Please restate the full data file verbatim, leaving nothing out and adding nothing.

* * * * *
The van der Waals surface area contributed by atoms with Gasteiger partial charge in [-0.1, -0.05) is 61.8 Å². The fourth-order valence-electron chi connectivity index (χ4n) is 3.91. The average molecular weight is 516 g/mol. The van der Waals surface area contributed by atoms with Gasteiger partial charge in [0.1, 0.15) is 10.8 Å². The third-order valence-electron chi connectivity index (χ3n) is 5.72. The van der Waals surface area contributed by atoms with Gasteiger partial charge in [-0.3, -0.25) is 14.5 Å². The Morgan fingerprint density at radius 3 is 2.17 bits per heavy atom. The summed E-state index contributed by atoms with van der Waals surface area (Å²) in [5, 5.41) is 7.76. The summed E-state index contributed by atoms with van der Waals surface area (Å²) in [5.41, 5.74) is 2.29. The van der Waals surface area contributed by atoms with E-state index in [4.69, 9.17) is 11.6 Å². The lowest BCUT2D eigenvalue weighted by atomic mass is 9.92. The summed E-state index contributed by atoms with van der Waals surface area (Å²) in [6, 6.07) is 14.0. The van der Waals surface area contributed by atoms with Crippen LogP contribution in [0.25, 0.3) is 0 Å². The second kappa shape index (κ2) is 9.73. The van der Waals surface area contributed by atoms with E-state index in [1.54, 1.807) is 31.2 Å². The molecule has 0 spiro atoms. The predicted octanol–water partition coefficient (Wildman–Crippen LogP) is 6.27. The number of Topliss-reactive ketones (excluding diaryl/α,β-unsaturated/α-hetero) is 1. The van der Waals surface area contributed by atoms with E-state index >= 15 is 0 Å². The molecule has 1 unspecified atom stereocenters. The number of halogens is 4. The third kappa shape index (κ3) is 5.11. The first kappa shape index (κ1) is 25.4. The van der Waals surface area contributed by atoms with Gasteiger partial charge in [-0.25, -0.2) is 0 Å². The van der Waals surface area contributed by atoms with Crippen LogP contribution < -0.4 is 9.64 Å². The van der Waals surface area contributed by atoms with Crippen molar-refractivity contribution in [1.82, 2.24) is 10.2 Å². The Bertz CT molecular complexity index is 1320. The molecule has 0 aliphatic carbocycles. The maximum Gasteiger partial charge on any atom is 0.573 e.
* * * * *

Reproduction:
The van der Waals surface area contributed by atoms with Gasteiger partial charge in [-0.1, -0.05) is 61.8 Å². The fourth-order valence-electron chi connectivity index (χ4n) is 3.91. The average molecular weight is 516 g/mol. The van der Waals surface area contributed by atoms with Gasteiger partial charge in [0.1, 0.15) is 10.8 Å². The third-order valence-electron chi connectivity index (χ3n) is 5.72. The van der Waals surface area contributed by atoms with Gasteiger partial charge in [-0.3, -0.25) is 14.5 Å². The Morgan fingerprint density at radius 3 is 2.17 bits per heavy atom. The summed E-state index contributed by atoms with van der Waals surface area (Å²) in [5, 5.41) is 7.76. The summed E-state index contributed by atoms with van der Waals surface area (Å²) in [5.41, 5.74) is 2.29. The van der Waals surface area contributed by atoms with E-state index in [4.69, 9.17) is 11.6 Å². The lowest BCUT2D eigenvalue weighted by atomic mass is 9.92. The summed E-state index contributed by atoms with van der Waals surface area (Å²) in [6, 6.07) is 14.0. The van der Waals surface area contributed by atoms with Crippen LogP contribution in [0.25, 0.3) is 0 Å². The second kappa shape index (κ2) is 9.73. The van der Waals surface area contributed by atoms with E-state index in [1.54, 1.807) is 31.2 Å². The molecule has 0 spiro atoms. The predicted octanol–water partition coefficient (Wildman–Crippen LogP) is 6.27. The number of Topliss-reactive ketones (excluding diaryl/α,β-unsaturated/α-hetero) is 1. The van der Waals surface area contributed by atoms with E-state index >= 15 is 0 Å². The molecule has 1 unspecified atom stereocenters. The number of halogens is 4. The third kappa shape index (κ3) is 5.11. The first kappa shape index (κ1) is 25.4. The van der Waals surface area contributed by atoms with Gasteiger partial charge in [-0.25, -0.2) is 0 Å². The van der Waals surface area contributed by atoms with Crippen LogP contribution < -0.4 is 9.64 Å². The van der Waals surface area contributed by atoms with Crippen molar-refractivity contribution in [1.82, 2.24) is 10.2 Å². The Bertz CT molecular complexity index is 1320. The molecule has 0 aliphatic carbocycles. The maximum Gasteiger partial charge on any atom is 0.573 e.